High Tea, High Dudgeon
The delicate chink of silver teaspoons against dainty porcelain cups. Aromatic steam rising from the teapot. One lump or two? Cream or lemon? An endless succession of delicacies: Tiny crustless triangular sandwiches of cucumber, smoked salmon, anchovy paste. Exquisite petits fours. Scones, hot from the oven, with clotted cream and homemade preserves.
This is the repast properly called tea, or afternoon tea, or English afternoon tea, or (if it comprises clotted cream or a substitute) cream tea.
It is not called high tea.
Sausages and mash. Baked beans on toast. Egg and chips. Welsh rarebit. Shepherd’s pie. Bubble and squeak.1 Toad in the hole.2 Spotted dick.3
This is the repast that the workingman eats as soon as he gets home from work in the late afternoon.4
It is called high tea.
Tea is drunk, or taken. High tea is eaten. “We’ll be along soon’s yer da’s eaten his tea.”
Tea is drunk at four o’clock. High tea is eaten between five and six.
Tea is a repast enjoyed between luncheon and dinner. High tea is the final meal of the day.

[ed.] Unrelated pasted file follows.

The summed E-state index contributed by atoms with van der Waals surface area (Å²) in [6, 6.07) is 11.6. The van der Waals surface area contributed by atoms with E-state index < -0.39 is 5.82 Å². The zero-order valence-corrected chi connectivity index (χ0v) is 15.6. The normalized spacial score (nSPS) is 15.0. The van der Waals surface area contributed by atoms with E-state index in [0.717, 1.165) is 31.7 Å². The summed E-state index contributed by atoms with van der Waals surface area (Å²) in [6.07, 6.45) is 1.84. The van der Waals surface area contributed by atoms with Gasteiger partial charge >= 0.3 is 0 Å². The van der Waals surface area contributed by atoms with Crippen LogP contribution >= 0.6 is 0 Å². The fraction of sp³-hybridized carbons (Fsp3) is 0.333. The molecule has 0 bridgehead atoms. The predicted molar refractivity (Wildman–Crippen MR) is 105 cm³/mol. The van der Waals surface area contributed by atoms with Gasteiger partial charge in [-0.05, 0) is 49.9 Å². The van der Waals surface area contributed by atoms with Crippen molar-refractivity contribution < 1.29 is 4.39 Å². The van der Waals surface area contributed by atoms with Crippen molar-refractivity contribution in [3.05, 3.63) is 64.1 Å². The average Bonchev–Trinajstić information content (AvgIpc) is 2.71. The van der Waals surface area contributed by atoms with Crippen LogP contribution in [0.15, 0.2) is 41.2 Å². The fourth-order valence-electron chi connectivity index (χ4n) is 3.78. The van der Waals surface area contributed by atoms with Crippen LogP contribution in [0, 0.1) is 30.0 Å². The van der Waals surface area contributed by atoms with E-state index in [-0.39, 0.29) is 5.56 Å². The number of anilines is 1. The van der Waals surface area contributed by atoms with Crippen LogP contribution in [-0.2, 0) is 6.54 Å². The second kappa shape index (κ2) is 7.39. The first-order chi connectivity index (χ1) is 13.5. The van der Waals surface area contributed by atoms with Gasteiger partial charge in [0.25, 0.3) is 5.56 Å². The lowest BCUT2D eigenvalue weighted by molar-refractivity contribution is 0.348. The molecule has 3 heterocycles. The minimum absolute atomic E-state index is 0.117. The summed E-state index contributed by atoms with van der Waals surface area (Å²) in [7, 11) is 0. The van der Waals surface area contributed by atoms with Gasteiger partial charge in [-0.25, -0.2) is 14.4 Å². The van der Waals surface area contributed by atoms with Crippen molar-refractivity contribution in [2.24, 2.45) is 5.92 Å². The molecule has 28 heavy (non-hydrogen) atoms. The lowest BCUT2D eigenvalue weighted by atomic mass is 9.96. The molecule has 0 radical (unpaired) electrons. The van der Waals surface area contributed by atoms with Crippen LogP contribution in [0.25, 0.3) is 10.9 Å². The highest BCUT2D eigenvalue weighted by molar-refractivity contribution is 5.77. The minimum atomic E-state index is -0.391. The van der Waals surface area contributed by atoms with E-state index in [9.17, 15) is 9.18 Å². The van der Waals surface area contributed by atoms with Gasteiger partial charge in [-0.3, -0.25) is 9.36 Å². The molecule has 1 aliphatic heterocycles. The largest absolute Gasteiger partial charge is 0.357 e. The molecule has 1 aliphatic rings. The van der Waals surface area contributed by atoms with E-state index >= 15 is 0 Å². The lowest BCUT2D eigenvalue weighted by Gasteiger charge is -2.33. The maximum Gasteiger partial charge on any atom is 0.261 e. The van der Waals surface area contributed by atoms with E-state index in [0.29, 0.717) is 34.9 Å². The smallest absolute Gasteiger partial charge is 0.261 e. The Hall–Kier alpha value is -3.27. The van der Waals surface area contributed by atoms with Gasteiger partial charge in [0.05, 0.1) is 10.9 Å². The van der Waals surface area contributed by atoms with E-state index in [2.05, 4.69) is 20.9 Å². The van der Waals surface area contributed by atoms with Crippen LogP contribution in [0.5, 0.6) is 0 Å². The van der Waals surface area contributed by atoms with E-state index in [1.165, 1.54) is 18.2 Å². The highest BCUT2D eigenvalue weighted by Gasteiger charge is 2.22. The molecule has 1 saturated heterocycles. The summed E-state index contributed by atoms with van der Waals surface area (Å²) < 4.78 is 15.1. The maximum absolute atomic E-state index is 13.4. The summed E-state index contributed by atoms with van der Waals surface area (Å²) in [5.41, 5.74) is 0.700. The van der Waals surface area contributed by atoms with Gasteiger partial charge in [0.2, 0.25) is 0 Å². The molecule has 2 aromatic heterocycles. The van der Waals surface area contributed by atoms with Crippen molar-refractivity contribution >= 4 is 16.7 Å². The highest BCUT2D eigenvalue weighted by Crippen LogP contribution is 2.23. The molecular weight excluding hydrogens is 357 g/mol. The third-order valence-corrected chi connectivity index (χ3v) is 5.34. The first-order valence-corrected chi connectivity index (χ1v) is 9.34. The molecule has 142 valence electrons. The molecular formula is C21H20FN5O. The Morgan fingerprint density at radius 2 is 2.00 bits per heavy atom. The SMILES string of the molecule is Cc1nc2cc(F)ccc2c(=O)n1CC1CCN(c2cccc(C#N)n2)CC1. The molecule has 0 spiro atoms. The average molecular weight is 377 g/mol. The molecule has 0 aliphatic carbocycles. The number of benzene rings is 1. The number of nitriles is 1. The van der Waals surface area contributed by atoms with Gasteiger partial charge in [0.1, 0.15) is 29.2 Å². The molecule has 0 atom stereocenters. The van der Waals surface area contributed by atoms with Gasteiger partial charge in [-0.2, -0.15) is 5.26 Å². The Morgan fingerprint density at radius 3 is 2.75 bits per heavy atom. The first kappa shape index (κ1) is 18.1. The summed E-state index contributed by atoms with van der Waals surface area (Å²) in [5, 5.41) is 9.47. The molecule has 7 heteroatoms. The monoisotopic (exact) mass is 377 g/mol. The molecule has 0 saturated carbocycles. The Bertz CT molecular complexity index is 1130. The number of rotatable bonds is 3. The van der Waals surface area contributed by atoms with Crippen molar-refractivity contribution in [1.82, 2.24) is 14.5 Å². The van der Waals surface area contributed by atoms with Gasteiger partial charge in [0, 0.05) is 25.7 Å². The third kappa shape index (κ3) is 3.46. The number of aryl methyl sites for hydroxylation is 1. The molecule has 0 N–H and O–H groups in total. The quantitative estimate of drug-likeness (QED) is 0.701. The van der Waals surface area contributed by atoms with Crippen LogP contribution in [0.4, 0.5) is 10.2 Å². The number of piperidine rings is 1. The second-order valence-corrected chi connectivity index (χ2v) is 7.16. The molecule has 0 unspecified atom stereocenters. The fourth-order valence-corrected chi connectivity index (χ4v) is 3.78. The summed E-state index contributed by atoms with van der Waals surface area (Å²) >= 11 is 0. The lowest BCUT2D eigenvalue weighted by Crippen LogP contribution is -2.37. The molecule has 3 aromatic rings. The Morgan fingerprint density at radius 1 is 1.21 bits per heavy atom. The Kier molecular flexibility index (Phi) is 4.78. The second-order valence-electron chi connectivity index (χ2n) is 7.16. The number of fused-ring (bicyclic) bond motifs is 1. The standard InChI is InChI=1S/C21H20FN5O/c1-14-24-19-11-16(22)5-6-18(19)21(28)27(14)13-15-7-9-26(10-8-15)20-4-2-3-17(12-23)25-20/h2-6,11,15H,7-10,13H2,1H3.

With the exception of the aforementioned scones hot from the oven (or crumpets, or toast), tea consists of cold food. High tea is a hot meal.
Tea consists mainly of finger foods, unless the cake is very sticky. High tea is eaten with knife and fork.
Tea is enjoyed around a tea table in the drawing room, the library, the den, or one’s private sitting room or boudoir, or, weather permitting, outside on the lawn or the veranda. High tea is eaten seated at the dining table (a "high" table, which is why it’s called "high" tea).
The people who have afternoon tea generally do not eat high tea. The people who eat high tea do not have dinner.
Tea can be very elaborate and “fancy.” High tea is generally neither.
Teashops in Britain and in southern European destinations favored by the British tourist often advertise “tea,” “afternoon tea,” or “cream tea.” They do not advertise “high tea.”
At both tea and high tea, the beverage consumed is usually tea.
This is an Indian and British term for a light meal, usually a midday meal.
This word means displeasure, anger, or an indignant humor, generally used preceded by “high.” It describes the way I feel when people use the term “high tea” to mean a small fancy meal eaten before dinner by the English upper classes.
1 Leftover cabbage and potatoes, fried together; so called from either the sound it makes while cooking or the sounds one’s stomach makes after eating it. Like colcannon.
2 Small sausages covered with Yorkshire pudding batter or popover batter and baked.
3 Not an std. And not strictly speaking a dish eaten at high tea, but I couldn’t resist. It’s basically a dessert, a steamed pudding with raisins or currants in it.
4 He then spends the evening at the pub.